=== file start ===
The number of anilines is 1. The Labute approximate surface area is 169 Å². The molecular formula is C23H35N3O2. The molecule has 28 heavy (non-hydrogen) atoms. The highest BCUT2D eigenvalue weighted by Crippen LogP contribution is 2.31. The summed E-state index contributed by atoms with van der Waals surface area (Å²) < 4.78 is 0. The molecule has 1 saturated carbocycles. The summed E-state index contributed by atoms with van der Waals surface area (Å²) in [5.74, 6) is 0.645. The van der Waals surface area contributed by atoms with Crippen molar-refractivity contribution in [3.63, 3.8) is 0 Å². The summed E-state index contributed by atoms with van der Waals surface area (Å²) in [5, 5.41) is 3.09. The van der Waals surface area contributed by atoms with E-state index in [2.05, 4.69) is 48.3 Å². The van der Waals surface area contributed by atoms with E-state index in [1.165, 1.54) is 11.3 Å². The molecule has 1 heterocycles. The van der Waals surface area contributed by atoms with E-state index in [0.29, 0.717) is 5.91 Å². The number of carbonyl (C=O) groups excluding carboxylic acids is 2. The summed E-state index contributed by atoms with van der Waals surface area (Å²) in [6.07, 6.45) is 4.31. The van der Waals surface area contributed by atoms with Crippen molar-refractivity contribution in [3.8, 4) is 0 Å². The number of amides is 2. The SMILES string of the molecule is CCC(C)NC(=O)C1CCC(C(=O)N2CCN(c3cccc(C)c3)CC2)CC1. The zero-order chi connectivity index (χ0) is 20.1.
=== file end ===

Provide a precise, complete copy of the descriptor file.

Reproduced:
The number of anilines is 1. The Labute approximate surface area is 169 Å². The molecular formula is C23H35N3O2. The molecule has 28 heavy (non-hydrogen) atoms. The highest BCUT2D eigenvalue weighted by Crippen LogP contribution is 2.31. The summed E-state index contributed by atoms with van der Waals surface area (Å²) < 4.78 is 0. The molecule has 1 saturated carbocycles. The summed E-state index contributed by atoms with van der Waals surface area (Å²) in [5.74, 6) is 0.645. The van der Waals surface area contributed by atoms with Crippen molar-refractivity contribution in [3.63, 3.8) is 0 Å². The summed E-state index contributed by atoms with van der Waals surface area (Å²) in [5, 5.41) is 3.09. The van der Waals surface area contributed by atoms with E-state index in [2.05, 4.69) is 48.3 Å². The van der Waals surface area contributed by atoms with E-state index in [1.165, 1.54) is 11.3 Å². The molecule has 1 heterocycles. The van der Waals surface area contributed by atoms with E-state index in [0.29, 0.717) is 5.91 Å². The number of carbonyl (C=O) groups excluding carboxylic acids is 2. The summed E-state index contributed by atoms with van der Waals surface area (Å²) in [6.07, 6.45) is 4.31. The van der Waals surface area contributed by atoms with Crippen molar-refractivity contribution in [3.8, 4) is 0 Å². The number of amides is 2. The SMILES string of the molecule is CCC(C)NC(=O)C1CCC(C(=O)N2CCN(c3cccc(C)c3)CC2)CC1. The zero-order chi connectivity index (χ0) is 20.1.